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The Twenty Guiding Precepts of Karate

Before he established the JKA, Master Funakoshi Gichin laid out the Twenty Precepts of Karate, which form the foundations of the art. Within these twenty principles, based heavily on Bushido and Zen, lies the philosophy of the JKA.

 1)   Never forget: karate begins with rei and ends with rei (Rei means     courtesy or respect, and is represented in karate by bowing)
 2)   There is no first attack in karate
 3)   Karate supports righteousness
 4)   First understand yourself, then understand others
 5)   The art of developing the mind is more important than the art of  applying technique
 6)   The mind needs to be freed
 7)   Trouble is born of negligence
 8)   Do not think karate belongs only in the dojo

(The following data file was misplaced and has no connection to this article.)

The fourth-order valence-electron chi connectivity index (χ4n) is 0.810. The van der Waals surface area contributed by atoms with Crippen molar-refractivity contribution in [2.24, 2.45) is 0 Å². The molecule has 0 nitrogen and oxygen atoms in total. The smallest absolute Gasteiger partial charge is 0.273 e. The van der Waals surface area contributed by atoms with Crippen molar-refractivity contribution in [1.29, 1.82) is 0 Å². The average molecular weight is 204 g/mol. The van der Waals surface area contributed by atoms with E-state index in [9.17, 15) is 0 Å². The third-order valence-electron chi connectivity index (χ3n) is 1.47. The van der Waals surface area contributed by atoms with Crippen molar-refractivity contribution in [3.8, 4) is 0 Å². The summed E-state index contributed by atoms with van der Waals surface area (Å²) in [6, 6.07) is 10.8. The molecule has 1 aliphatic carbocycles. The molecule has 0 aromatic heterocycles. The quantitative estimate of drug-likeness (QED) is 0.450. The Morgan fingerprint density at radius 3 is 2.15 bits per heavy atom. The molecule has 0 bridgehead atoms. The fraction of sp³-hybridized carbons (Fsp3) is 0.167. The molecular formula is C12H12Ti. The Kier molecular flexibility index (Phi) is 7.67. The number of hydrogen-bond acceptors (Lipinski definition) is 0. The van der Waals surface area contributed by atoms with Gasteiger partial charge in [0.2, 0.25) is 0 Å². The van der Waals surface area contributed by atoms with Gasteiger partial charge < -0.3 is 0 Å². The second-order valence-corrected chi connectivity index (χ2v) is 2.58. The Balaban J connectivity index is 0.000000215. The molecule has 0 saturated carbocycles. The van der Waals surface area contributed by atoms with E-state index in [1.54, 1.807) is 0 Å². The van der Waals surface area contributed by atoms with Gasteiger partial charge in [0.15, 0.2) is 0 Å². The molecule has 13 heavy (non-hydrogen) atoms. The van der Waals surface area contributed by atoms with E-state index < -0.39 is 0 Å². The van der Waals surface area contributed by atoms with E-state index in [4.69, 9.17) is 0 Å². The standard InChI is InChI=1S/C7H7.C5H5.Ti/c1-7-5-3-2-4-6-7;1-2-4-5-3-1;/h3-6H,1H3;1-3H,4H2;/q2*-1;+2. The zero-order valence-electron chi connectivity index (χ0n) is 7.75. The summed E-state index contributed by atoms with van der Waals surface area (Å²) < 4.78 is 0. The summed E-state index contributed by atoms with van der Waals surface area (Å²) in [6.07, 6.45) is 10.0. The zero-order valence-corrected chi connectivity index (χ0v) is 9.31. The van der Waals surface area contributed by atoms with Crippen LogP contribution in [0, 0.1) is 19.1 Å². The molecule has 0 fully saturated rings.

9)   Karate training requires a lifetime
 10) Transform everything into karate; therein lies its exquisiteness
 11) Genuine karate is like hot water; it cools down if you do not keep on heating it
 12) Do not think of winning; you must think of not losing
 13) Transform yourself according to the opponent
 14) The outcome of the fight depends on one’s control
 15) Imagine one’s arms and legs as swords
 16) Once you leave the shelter of home, there are a million enemies
 17) Postures are for the beginner; later they are natural positions
 18) Do the kata correctly; the real fight is a different matter
 19) Do not forget control of the dynamics of power, the elasticity of the body and the speed of the technique
 20) Always be good at the application of everything that you have learned.